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Five serendipitous medical discoveries – starting with the Oxford vaccine dose

24 Nov 2020

You might assume that all great medical discoveries are the result of deliberate action on the part of scientists. But you’d be wrong. Many great discoveries are the result of accidents, mistakes and chance. Here are five of the best, starting with the most recent.

1. Oxford vaccine dose

If the Oxford-AstraZeneca vaccine had been given at the specified dose, the effectiveness of the vaccine at stopping COVID-19 would have been a slightly disappointing 62%. (And I say “slightly disappointing” guardedly because it’s a good result, but next to Pfizer and Moderna’s 95% efficacy, it doesn’t look champagne-poppingly brilliant.)

In Brazil and South Africa, the Oxford vaccine was given at the correct initial dose, and the second dose a month later. But in the UK, the trial participants were incorrectly given half a dose in the first round and a full dose later. And, serendipitously, this resulted in 90% efficacy. Not only that, but the “wrong” dose also resulted in milder side-effects.

2. Penicillin

Perhaps the most famous serendipitous discovery in medicine is Alexander Fleming’s chance discovery of penicillin in 1928. Growing Staphylococcus bacteria that had been left on a bench, he noted on returning from holiday, that one of the plates he was culturing had no bacterial growth around a fungal colony that had started in the plate.

Fleming made his cultures of this fungus – penicillin – available far and wide. It would be one of his former students who first used it to treat a bacterial infection in 1930. And it would be more than ten years later that penicillin was being produced in mass quantities to test its clinical effectiveness on patients, following groundbreaking work from Oxford University.

Alexander Fleming perhaps made the most fortuitous discovery of all – penicillin. Wikimedia Commons

3. Culturing bacteria

The discovery and study of bacteriology by Robert Koch was a significant scientific advance. Before his work, bacteria were notoriously difficult to isolate from each other and were often grown in a nutrient broth that supports many species. In 1872, Koch noted the growth of distinct colonies on a potato slice and this would be the catalyst for the use of agar, which is now the standard substance used to grow bacteria in a petri dish. This discovery would allow scientists to isolate which bacteria were making a patient ill.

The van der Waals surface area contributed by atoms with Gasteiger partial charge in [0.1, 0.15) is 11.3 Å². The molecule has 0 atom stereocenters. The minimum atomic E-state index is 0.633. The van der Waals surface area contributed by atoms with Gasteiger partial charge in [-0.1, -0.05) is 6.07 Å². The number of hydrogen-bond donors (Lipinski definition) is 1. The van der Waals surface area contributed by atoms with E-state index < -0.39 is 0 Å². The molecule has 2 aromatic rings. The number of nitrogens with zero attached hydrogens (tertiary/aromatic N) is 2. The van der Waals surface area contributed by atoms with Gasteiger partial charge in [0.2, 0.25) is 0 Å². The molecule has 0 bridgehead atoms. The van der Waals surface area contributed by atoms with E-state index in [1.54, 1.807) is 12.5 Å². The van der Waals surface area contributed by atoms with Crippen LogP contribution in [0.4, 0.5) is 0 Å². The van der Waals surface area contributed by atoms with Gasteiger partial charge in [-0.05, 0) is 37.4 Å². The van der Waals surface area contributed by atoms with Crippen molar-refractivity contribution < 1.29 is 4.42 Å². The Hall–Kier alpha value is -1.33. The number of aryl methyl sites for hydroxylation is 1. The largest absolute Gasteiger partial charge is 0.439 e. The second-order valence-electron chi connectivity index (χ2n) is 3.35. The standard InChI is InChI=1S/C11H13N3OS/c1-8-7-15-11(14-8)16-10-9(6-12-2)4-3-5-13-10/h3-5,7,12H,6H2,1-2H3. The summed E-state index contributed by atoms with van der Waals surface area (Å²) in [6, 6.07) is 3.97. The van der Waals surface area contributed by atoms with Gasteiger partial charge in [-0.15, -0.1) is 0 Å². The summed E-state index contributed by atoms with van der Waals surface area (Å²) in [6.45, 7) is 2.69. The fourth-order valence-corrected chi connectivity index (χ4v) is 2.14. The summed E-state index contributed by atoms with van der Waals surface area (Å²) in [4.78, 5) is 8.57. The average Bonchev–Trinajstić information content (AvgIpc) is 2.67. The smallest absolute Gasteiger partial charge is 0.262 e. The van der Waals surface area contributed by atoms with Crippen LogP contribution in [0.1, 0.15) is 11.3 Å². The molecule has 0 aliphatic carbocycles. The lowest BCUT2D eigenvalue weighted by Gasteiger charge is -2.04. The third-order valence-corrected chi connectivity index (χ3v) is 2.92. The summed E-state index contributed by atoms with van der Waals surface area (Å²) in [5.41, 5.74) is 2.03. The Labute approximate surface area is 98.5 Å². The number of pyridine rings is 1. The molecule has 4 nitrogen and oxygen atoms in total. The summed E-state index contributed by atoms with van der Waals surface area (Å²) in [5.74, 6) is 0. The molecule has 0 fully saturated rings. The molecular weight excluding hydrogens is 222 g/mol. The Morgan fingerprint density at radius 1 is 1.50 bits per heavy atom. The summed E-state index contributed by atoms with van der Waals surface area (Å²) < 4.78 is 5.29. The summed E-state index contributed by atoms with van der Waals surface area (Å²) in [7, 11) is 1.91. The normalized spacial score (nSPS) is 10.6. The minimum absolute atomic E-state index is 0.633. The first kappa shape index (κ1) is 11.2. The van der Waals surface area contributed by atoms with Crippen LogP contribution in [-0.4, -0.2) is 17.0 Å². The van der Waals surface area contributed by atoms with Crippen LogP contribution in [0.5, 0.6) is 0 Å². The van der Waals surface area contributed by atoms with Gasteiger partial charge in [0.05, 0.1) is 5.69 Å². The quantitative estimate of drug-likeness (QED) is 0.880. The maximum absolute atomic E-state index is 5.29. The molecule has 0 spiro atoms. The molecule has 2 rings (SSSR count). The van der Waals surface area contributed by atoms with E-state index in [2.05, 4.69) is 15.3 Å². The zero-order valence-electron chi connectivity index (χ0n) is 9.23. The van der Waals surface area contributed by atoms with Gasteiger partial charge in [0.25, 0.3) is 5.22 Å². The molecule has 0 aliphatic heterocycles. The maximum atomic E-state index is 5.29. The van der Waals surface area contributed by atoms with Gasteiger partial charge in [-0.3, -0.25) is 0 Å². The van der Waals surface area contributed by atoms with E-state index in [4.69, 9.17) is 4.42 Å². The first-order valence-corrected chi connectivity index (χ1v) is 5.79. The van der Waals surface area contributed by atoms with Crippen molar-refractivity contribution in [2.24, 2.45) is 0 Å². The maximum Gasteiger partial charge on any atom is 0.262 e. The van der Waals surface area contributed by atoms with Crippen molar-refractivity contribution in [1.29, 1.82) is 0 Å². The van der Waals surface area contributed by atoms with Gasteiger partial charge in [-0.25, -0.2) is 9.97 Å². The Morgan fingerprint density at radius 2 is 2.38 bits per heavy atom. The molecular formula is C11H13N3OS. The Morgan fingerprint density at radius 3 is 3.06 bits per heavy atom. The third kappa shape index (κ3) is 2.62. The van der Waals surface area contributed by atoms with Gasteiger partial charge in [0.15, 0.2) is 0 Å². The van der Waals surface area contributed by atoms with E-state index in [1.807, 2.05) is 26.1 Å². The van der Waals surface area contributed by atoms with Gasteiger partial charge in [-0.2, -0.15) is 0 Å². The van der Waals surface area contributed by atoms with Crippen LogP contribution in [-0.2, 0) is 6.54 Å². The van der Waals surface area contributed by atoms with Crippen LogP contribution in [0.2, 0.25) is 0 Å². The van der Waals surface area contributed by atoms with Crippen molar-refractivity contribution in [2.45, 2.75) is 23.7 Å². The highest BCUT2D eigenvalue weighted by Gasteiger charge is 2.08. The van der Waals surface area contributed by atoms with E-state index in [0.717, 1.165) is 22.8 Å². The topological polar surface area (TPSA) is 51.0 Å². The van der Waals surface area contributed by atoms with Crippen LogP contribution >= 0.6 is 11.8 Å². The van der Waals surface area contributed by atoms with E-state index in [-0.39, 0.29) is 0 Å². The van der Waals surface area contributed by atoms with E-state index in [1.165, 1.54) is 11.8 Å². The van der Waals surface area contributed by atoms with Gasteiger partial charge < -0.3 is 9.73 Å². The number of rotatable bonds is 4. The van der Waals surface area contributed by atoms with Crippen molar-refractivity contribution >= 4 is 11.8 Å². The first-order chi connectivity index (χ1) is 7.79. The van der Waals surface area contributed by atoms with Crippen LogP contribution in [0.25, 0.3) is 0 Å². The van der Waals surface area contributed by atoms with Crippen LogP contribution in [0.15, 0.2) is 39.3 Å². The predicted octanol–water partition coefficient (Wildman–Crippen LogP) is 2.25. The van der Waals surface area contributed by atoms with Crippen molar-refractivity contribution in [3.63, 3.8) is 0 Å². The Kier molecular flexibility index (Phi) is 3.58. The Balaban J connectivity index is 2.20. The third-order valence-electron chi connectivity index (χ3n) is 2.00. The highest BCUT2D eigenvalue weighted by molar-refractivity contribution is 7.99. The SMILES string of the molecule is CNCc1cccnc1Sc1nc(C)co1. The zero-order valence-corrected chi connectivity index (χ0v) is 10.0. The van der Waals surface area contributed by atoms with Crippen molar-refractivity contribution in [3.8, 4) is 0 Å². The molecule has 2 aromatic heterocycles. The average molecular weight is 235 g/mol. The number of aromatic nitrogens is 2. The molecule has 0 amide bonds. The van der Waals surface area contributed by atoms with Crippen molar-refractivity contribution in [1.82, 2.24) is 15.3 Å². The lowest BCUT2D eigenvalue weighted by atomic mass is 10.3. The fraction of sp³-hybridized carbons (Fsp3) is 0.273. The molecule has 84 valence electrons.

Koch’s work led to him discover the first causative bacteria of a named disease: Bacillus anthracis, which causes anthrax.

4. X-rays

The application of X-rays revolutionised medicine in the late 19th and early 20th century. Wilhelm Röntgen became aware of these new rays, which he called “X” because of their unknown origin, while studying cathode rays (streams of electrodes in vacuum tubes). He noticed that the X-rays could penetrate cardboard, and he quickly used them to show they penetrated human tissues, too, using his wife’s hand to do so.

The first medical X-ray, taken by Wilhelm Röntgen. Wilhelm Röntgen/Wikimedia Commons

The application of these rays for looking inside the human body soon became widespread. There was little understanding of the damage they were doing. Many cases of symptoms typical of radiation sickness and exposure were documented, including famous scientists such as Thomas Edison.

5. Stomach ulcers

Over 4 billion people are estimated to be infected with H pylori, a bacterium that lives in the stomach and can cause ulcers. It was the tireless efforts of two researchers – Barry Marshall and J. Robin Warren – and a longer than usual growing period, that led to the discovery of the bacteria. Before this, stress and certain foods were thought to cause stomach ulcers. While these factors can make ulcers worse, they don’t cause them.

In 1982, Marshall and Warren were studying the stomach lining and contents of several patients with varying gastric symptoms. The fortuitous positioning of the Easter weekend meant that cultures from patients were left alone in the lab longer than usual. This resulted in the identification of a slow-growing novel bacteria that was causing these symptoms. Sadly, the reluctance of the scientific community to accept the findings of the scientists led to Marshall infecting himself with H pylori by consuming a live culture of bacteria, becoming symptomatic and then treating himself with antibiotics.

Adam Taylor is affiliated with The Anatomical Society.


Read the full article here.
This content was originally published by The Conversation. Original publishers retain all rights. It appears here for a limited time before automated archiving. By The Conversation

Covid-19 – Johns Hopkins University

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